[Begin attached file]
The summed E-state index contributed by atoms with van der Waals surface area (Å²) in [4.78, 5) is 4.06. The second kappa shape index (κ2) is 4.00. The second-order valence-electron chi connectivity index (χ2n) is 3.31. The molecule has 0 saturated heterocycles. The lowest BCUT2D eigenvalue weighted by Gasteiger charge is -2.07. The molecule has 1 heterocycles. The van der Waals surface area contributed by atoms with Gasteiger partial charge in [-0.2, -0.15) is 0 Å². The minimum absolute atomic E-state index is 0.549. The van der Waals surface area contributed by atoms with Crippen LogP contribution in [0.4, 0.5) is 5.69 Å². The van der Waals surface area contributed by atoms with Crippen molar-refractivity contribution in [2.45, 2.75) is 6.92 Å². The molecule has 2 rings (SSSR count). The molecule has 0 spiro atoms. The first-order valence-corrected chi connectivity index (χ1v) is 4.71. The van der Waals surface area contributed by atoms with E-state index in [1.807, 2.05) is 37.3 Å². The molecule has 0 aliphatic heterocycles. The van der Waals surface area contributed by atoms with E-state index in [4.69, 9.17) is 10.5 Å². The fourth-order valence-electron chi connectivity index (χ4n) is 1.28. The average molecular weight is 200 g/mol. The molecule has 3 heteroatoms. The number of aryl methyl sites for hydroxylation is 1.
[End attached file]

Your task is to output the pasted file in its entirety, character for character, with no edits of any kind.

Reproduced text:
The summed E-state index contributed by atoms with van der Waals surface area (Å²) in [4.78, 5) is 4.06. The second kappa shape index (κ2) is 4.00. The second-order valence-electron chi connectivity index (χ2n) is 3.31. The molecule has 0 saturated heterocycles. The lowest BCUT2D eigenvalue weighted by Gasteiger charge is -2.07. The molecule has 1 heterocycles. The van der Waals surface area contributed by atoms with Gasteiger partial charge in [-0.2, -0.15) is 0 Å². The minimum absolute atomic E-state index is 0.549. The van der Waals surface area contributed by atoms with Crippen LogP contribution in [0.4, 0.5) is 5.69 Å². The van der Waals surface area contributed by atoms with Crippen molar-refractivity contribution in [2.45, 2.75) is 6.92 Å². The molecule has 2 rings (SSSR count). The molecule has 0 spiro atoms. The first-order valence-corrected chi connectivity index (χ1v) is 4.71. The van der Waals surface area contributed by atoms with E-state index in [1.807, 2.05) is 37.3 Å². The molecule has 0 aliphatic heterocycles. The van der Waals surface area contributed by atoms with E-state index in [4.69, 9.17) is 10.5 Å². The fourth-order valence-electron chi connectivity index (χ4n) is 1.28. The average molecular weight is 200 g/mol. The molecule has 3 heteroatoms. The number of aryl methyl sites for hydroxylation is 1.